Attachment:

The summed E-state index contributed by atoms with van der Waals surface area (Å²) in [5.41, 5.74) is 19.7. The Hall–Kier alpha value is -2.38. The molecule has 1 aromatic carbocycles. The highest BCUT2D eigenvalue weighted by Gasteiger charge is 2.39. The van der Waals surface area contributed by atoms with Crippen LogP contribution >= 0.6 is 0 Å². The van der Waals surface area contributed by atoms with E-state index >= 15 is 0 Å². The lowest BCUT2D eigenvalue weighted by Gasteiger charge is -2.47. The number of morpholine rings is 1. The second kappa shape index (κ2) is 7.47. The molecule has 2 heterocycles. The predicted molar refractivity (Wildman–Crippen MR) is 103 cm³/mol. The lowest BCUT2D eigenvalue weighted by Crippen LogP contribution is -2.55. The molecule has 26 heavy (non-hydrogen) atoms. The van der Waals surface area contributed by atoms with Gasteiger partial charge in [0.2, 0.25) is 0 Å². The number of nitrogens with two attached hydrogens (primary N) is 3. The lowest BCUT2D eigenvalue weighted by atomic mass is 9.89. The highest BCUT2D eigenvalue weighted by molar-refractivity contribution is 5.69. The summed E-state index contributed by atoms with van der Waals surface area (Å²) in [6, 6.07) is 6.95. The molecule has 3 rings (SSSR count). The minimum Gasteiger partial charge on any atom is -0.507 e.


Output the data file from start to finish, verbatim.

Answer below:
The summed E-state index contributed by atoms with van der Waals surface area (Å²) in [5.41, 5.74) is 19.7. The Hall–Kier alpha value is -2.38. The molecule has 1 aromatic carbocycles. The highest BCUT2D eigenvalue weighted by Gasteiger charge is 2.39. The van der Waals surface area contributed by atoms with Crippen LogP contribution >= 0.6 is 0 Å². The van der Waals surface area contributed by atoms with E-state index >= 15 is 0 Å². The lowest BCUT2D eigenvalue weighted by Gasteiger charge is -2.47. The number of morpholine rings is 1. The second kappa shape index (κ2) is 7.47. The molecule has 2 heterocycles. The predicted molar refractivity (Wildman–Crippen MR) is 103 cm³/mol. The lowest BCUT2D eigenvalue weighted by Crippen LogP contribution is -2.55. The molecule has 26 heavy (non-hydrogen) atoms. The van der Waals surface area contributed by atoms with Gasteiger partial charge in [0.2, 0.25) is 0 Å². The number of nitrogens with two attached hydrogens (primary N) is 3. The lowest BCUT2D eigenvalue weighted by atomic mass is 9.89. The highest BCUT2D eigenvalue weighted by molar-refractivity contribution is 5.69. The summed E-state index contributed by atoms with van der Waals surface area (Å²) in [6, 6.07) is 6.95. The molecule has 3 rings (SSSR count). The minimum Gasteiger partial charge on any atom is -0.507 e.